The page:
by on December 17, 2019

Q: What do you do here at Calvary?

A: I am the Middle School Director here at Calvary Church. My weekly responsibility is to be teaching on Sunday as well as just writing the curriculum, connecting with leaders and parents, and [pretty much] anything that has to do with middle school. 

Q: What are you most excited about since joining staff at Calvary?

A: I am excited to build relationships with students and leaders. I think that I'm a very relationally-driven person and I'm excited to get to know the students and then see how I can direct and push them to grow in their walk with God. We get to do a lot of fun stuff, including ministry retreats. I think my passion is to try and push people more to grow in their walk with God. And so, middle-school specific, they're tough to read sometimes or challenging to move. But I do think that's a gifting God's given me—to be able to be influential in their life. 

Q: How did you come to faith?

A: [My family] grew up in church. We always went to church. And so, I know it was a pretty young age that I was even introduced to who Jesus is and what He's done for me. At five years old, I remember coming home from church. I was riding in the car with my mom, and sitting in the back seat, and out of the blue I just asked her, "Mom, how do I get saved?" She pulled over right then, turned around and started trying to walk me through like, "Do you believe you're a sinner? Do you believe that you can't save yourself? That you need a savior? That Jesus is that savior who died on the cross for your sins?" And I think I knew enough to be able to place my faith and trust in Jesus. And then we prayed together.

At that point, I prayed to receive Christ in my life. I'd say I was saved at age five [but] obviously I had to grow a lot in my faith and understand a lot more about it. Even in college [during] my freshman year I rededicated my life to Christ and started thinking through some of the decisions in the way I was living. Going to a Bible college and then wanting to do ministry, I decided to rededicate my life to Christ, striving to live better than I was. From that point too, I saw a noticeable change, even in how adamantly I followed God too. It was more intense at that point because I really feel like I took it on my own. So those were probably the two biggest moments in my walk with God.

Q: Did you grow up in Lancaster, PA?

A: [I] was not born and raised in Lancaster. I was born in West Virginia and my dad is a pastor there. My family all lives there now; they all live about 15 minutes away from each other. My wife and I and our baby, Jordyn, live here in Pennsylvania.

 [After] I was born in West Virginia, we moved to Mechanicsburg, Pennsylvania, and so I had most of my childhood in Mechanicsburg for about 10 years, which is why I don't have an accent like all the other West Virginians I know, which I'm very blessed for. Then we moved back to West Virginia to the same place I was born, and that's when my dad actually left the business world to become a pastor. We left everything we knew and I started high school in West Virginia, which was pretty dramatic.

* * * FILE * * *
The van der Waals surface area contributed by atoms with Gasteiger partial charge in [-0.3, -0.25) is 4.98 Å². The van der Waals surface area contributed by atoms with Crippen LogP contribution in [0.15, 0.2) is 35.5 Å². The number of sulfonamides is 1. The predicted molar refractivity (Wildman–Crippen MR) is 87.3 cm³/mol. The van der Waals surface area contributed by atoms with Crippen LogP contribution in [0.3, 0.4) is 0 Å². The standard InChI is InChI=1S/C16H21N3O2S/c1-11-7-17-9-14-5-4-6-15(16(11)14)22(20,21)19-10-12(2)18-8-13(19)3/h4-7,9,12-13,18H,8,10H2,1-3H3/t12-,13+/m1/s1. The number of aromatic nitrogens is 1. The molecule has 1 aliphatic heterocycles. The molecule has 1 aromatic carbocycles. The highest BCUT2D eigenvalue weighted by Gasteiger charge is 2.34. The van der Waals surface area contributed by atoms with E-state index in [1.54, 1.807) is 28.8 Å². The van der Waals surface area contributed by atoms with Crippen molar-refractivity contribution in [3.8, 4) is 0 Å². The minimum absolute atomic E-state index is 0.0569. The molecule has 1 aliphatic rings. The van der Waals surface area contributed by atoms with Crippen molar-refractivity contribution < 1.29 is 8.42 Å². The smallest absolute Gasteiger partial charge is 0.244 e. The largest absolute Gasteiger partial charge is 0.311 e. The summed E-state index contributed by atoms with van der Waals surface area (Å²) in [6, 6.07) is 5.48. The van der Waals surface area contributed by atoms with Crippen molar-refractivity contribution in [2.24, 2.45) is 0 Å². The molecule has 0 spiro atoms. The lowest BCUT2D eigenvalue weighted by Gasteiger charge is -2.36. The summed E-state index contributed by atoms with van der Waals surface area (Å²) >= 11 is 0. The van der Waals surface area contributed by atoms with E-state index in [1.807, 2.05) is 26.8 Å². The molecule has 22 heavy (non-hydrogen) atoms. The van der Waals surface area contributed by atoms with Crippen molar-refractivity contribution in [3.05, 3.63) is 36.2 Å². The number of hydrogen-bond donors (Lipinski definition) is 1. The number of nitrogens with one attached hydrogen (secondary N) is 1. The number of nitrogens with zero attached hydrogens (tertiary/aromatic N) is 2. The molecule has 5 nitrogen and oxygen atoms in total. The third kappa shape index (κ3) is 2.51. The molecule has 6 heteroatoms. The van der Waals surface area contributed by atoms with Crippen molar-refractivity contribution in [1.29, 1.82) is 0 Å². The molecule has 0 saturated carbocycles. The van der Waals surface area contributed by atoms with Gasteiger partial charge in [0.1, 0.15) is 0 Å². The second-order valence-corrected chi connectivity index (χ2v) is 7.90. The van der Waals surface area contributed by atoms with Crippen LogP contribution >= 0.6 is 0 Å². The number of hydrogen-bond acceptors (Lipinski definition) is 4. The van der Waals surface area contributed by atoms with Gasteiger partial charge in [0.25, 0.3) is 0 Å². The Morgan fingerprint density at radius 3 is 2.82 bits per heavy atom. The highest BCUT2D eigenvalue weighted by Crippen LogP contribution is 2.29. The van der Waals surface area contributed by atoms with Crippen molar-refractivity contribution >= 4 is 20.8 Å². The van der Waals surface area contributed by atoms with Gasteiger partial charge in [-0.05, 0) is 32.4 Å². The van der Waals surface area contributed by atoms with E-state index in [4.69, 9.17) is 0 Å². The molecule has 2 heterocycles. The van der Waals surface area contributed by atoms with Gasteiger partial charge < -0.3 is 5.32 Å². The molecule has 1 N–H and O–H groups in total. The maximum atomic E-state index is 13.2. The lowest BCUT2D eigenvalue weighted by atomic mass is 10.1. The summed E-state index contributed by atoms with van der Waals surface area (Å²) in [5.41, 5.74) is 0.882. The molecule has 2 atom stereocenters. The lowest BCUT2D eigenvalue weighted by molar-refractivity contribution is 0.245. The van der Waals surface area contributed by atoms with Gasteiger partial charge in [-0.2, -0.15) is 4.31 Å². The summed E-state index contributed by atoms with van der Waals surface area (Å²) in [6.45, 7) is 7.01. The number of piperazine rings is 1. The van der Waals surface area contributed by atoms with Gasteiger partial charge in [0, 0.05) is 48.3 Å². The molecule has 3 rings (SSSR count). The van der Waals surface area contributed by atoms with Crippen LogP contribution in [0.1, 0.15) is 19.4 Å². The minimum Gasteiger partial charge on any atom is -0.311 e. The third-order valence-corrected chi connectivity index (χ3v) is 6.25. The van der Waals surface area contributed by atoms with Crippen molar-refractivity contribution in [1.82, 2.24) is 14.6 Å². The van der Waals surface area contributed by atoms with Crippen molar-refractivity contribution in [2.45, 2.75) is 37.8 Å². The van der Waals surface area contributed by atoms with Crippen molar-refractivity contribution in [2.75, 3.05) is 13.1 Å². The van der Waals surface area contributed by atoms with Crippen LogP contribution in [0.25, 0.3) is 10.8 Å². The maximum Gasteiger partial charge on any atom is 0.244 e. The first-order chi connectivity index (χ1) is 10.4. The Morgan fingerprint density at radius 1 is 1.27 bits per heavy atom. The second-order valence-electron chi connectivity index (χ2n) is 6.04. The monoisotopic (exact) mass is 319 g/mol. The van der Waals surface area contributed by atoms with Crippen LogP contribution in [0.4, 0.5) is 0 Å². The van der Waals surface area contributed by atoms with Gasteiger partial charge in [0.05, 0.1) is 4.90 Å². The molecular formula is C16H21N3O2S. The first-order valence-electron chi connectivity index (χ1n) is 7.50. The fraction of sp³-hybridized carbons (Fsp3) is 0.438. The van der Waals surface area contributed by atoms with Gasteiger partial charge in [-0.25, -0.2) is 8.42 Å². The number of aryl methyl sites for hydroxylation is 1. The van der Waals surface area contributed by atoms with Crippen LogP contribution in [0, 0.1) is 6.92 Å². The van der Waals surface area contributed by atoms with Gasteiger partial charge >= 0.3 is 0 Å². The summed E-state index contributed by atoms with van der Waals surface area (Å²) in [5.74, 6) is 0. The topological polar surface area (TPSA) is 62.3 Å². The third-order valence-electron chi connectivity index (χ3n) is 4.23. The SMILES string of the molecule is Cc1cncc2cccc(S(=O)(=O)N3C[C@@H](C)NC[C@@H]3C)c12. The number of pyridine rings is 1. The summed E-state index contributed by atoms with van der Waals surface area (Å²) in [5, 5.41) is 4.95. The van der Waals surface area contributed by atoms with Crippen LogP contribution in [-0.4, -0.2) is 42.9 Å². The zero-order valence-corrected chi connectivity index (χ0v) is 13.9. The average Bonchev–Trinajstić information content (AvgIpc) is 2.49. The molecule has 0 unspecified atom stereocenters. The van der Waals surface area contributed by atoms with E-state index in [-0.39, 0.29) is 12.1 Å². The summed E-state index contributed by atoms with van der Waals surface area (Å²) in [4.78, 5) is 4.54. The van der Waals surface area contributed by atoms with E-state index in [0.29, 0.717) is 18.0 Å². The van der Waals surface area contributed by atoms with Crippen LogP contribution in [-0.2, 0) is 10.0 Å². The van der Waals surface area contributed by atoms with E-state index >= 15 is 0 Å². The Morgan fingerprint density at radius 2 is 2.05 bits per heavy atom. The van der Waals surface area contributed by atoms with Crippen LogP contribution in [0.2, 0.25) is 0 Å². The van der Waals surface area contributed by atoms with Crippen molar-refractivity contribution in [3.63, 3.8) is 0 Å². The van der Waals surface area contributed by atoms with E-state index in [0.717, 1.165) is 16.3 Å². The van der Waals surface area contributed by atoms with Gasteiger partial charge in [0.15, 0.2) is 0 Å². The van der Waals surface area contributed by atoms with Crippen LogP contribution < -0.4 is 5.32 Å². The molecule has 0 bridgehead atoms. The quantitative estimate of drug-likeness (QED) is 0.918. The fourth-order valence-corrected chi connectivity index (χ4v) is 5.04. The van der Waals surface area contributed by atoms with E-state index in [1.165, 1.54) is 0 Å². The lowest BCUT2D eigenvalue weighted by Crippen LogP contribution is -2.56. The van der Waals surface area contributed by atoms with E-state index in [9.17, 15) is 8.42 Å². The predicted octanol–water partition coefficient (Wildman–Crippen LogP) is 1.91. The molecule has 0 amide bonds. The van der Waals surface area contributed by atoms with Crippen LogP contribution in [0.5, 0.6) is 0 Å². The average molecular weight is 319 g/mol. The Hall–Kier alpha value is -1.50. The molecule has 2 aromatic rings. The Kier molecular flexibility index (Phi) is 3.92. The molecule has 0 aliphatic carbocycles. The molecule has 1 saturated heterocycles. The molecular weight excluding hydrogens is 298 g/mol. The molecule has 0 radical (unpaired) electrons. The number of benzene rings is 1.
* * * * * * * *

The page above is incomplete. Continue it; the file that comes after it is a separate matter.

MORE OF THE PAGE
But, [I] finished all four years of high school there and then went to Lancaster Bible college here in Pennsylvania. Just jumped between West Virginia and Pennsylvania most of my life. After LBC, we moved to DC, which is the first city I'd ever lived in, which was nuts, but lived there for two years and then we moved back to Lancaster, and we've been here for two years or so now.

Q: Tell us about your family.

A: My wife Christy [and I] met in college, got married right after, and then both lived in DC away from both of our families and got to solidify ourselves. I think it was really good. And then we found out Christy was pregnant and so we moved back to be close to her family. They all live in Hershey. Jordyn is my daughter, and she is about a year and a half old now. She's a lot of fun! She's walking around, running around, and she was dressed up for Halloween this year. I went and did the whole trick or treating, knock-on-the-door and all that. So she's starting to get some of that stuff which is fun. 

Q: So, you used to be a sponsored cliff jumper?

A: Yeah, it started because I was scared of heights. Dead serious. I was in high school in West Virginia [where] there's nothing to do whatsoever. One group of my friends knew of this quarry we could go to with public access. They had this 40-foot cliff or so, and I was just terrified to jump off of it. Once I did, it was this adrenaline rush and I really wanted to conquer my fear of heights. And so, I started jumping. Me and my best friend each had one day off a week and we'd organize it so that we could take that same day [off]. As I kept doing it for a couple of years, I started getting better at it and it got boring to just jump. So then I started trying to do tricks. I'd watch videos of other people doing tricks and try and push my limits a lot. And then it became something I just loved. I would travel all around and take weekend trips and go to all these places.

I had this one guy I met in college who would just [record] video. I never saw him jump a single cliff, but he would literally just go to video me jumping. And so we did a lot of trips together and those videos started to catch on with that cliff jumping community. A sponsorship called Big Swings reached out to me, and they basically sponsored me and the would pay for my expenses, anything like that. They would shoot videos with me jumping, doing different tricks wearing their merchandise, and they would post them on YouTube and try and promote their brand. I got to tour around with them for a little bit and go to these different places and just try and do big, big tricks. One of my big goals was to break a hundred [foot cliff]. Never got to break that goal. The highest I went was 90 feet, which is significant.